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Foredo ' its own life. 'Twas ' of fome estate.
Laer. What ceremony else?
Prieft. Her obsequies have been 2 as far enlarg'd
Laer. Muft i there no more be done?
Priest. No more be done!
1 The ist and ad qu's, and ift and c The 2d and 3d fo’s read unsan&ti. 23 fo's, read it for irs. So does S. but fied. gives not the reading of the 3d quarto, d The qu's read been for bave.
e P. alters this to trump; followed u The fo's, R. and J. omit of. by all the after-editors, except C. w R. reads me for we.
f The fo's and R. read prayer. * P. alters very to moj; followed by & The qu's omit foards. ali the after-editors, except C.
h For rites the ift and ad qu's read y The 3d q. omits mark; the 2d reads Cranis; W, cbants. See Heatb's Rev. make.
in loc. and Canons, p. 109. z 1 ,'s duodecimo alters as to fo; fol i P. omits tbere ; followed by the lowed by W. and 7.
after-editors except C. a The ist f. warrantis,
k The fo's and R. read fage for a. R.'s 8vo reads were for was. i The 3d and 4th fo's read peace
Laer. Lay her i'th' earth;
Ham. What, the fair Ophelia?
Queen. Sweets to the sweet. Farewel! [Scattering flowers.
Laer. • O treble woe
*[Laertes leaps into the grave. Now pile your duft upon the quick and dead, 'Till of this flat a mountain you have made, T'o'ertop old Pelion, or the skyish head Of blue Olympus.
Ham. [discovering himself.] What is he, whose . grief
m The 2d and 3d fo's, R. P. and I, reft read treble; R. reads treble woes on read would instead of fouldf.
ibat cursd bead. n The fo's and R. read, not thave 9 The 3d q. reads ingenuous. Arew'd, &c.
r This direction not in qu's. o The fo's and R. read, o terrible s So the qu’s and C. The ift, 2d
and 3d fo's read griefs bear, &c. The p So the qu's; the fo's and all the 4th, and all the other editions, griefs
Like wonder-wounded hearers? This is I,
[Hamlet leaps into the grave, Laer. The devil take thy soul ! [Grappling with him,
Ham. Thou pray'st not well.
For though I am not splenetive * and raih;
King. Pluck them asunder,
[The attendants part them. Ham. Why, I will fight with him upon this theme, Until my eyelids will no longer wag.
Queen. Oh my son, what theme?
Ham. I lov'd Ophelia ; forty thousand brothers
King. O, he is mad, Laertes.
Ham. d 'Swounds fhew me what thou'lt do:
• The ad and 3d qu's read 'Tis I. u These directions by R.
w The fo's and R. read Sir instead of For.
* Firit and ad qu’s omit and.
y Thc fo's and R. transpose the words thus, something in me.
3 The fo's and R. read wifenejo.
* The fo's and R. read, Away by band.
b This speech is omitted in all but the qu's and C.
c This direction by R.
d So the qu's and C; the rest read, Come few me, &c.
• The fo's and R. omit, woo'r safl.
Woo't drink upeisel, eat a crocodile ?
, Make Ofa like a wart! Nay, an thou'lt mouth, I'll rant as well as thou.
Queen. This is meer madness;
When that her golden * couplets are disclos’d,
firWhat is the reason that you use me thus? I lov'd you o ever; but it is no matterLet Hercules himself do what he may, The cat will mew, P and dog will have his day. [Exit.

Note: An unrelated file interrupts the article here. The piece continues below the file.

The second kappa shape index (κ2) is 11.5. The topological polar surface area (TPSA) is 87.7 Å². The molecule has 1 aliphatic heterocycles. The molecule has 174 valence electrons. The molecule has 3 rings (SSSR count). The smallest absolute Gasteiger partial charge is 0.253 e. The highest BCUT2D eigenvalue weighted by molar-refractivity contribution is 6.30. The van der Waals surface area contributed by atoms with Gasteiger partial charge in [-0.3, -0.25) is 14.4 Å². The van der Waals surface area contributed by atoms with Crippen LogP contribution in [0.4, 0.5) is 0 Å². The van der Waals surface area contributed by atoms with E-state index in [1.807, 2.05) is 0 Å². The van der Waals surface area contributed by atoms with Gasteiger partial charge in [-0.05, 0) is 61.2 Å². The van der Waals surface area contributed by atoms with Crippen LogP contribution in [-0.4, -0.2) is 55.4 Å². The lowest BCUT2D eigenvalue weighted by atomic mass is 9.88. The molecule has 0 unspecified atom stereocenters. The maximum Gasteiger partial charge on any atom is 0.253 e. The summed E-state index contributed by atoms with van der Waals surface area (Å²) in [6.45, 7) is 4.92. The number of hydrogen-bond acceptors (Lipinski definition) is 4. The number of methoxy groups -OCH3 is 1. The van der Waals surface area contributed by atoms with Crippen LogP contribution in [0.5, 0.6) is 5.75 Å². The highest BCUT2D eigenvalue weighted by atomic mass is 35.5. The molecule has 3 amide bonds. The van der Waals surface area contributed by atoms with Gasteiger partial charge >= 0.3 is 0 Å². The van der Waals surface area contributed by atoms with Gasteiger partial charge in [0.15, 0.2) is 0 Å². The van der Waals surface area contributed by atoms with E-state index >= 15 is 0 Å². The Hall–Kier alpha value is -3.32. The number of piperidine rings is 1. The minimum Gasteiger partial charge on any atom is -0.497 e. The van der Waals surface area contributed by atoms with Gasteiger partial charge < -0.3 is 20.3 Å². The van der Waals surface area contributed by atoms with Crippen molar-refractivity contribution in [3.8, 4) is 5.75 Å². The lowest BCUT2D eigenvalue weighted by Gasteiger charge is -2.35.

King. I pray thee, good Horatio, wait upon him. [Ex. Hor.
* Eifel, i. e, vinegar. T. The qu's does S. but gives not the reading of the and P. read Esill; thë fo's and R. Efile; 3d, ibus. C. Elfl; H. Nile, woot eat,
| The 2d q. reads tbe female doe; the & The 3d and 4th fo's and R. read 3d, a female doe. bitber; P. and those after him, except
m W. reads, Ere tbat, &c. C. bitber but to wbine.
n Fo's, cupler. h This reading is abfurd in all senses. • The 3d q. reads well for puer We should read fun. W. But we are S. takes no notice of this reading. bere to consider Hamlet as acting the p The 2d and 3d qu’s and T.'s Svo nadman,
read, a dog, &c. T.'s duodecimo, W. i The fo's, R. and P. give this speech and J. ebe dog, &c. to the king.
9 So the qu's and C; all the rest read The oft and 2d qu's read ibis; fo you for eber
Strengthen your patience in our last night's speech, '[T. Laer.
A Hall, in the Palace,
Enter Hamlet and Horatio.
Ham. So much for this, fir. "Now shall you see the other.' You do reincmber all the circumstance?
Hor, Remember it, my lord?
Ham. Sir, in my heart there was a kind of fighting, That would not let ine sleep; " methought, I lay Worfe than the * mutines in the bilboes. ? Rashly,
I This direction by R.
fion to W. of altering Our to Or in the s So the 2d and 3d qu's and C. Theree next line. He says the sense of this by secms to refer to the living monument, reading (as it fiands in P.) is, Our rashi.e. Hamlet who is to be murdered. The ness le's us know ı'dat our indiscretion ferres If q. reads thirty; all the rest for:ly. us well, coben, &c. But this, he says, This descriprion R.'s.
could never be Shakespeare's fense; and u The fo's and R. read, Now let me that we should read and point thus, see ibe orber, &c.
Rafonefs, (and prais'd be rashness for it) w The il q. reads my obcugbt. lets us know; or indiscretion, Šo. See
x The French word for mutineers. Heatb in loc. R. P. and H. read, murineers.
But there is no difficulty in the pale y P. and H. omit the.
sage if we take it as we find it in all the z P, alters this as follows-Rashness editions before P. Hamiet is proceeding (and prais'd be rafiness for it) lets us in his story, but interrupes himself with know, & c. and is followed by all but y a reflection, Let us know, &c, to the end This new reading of Pi's gives an occa- of the speech,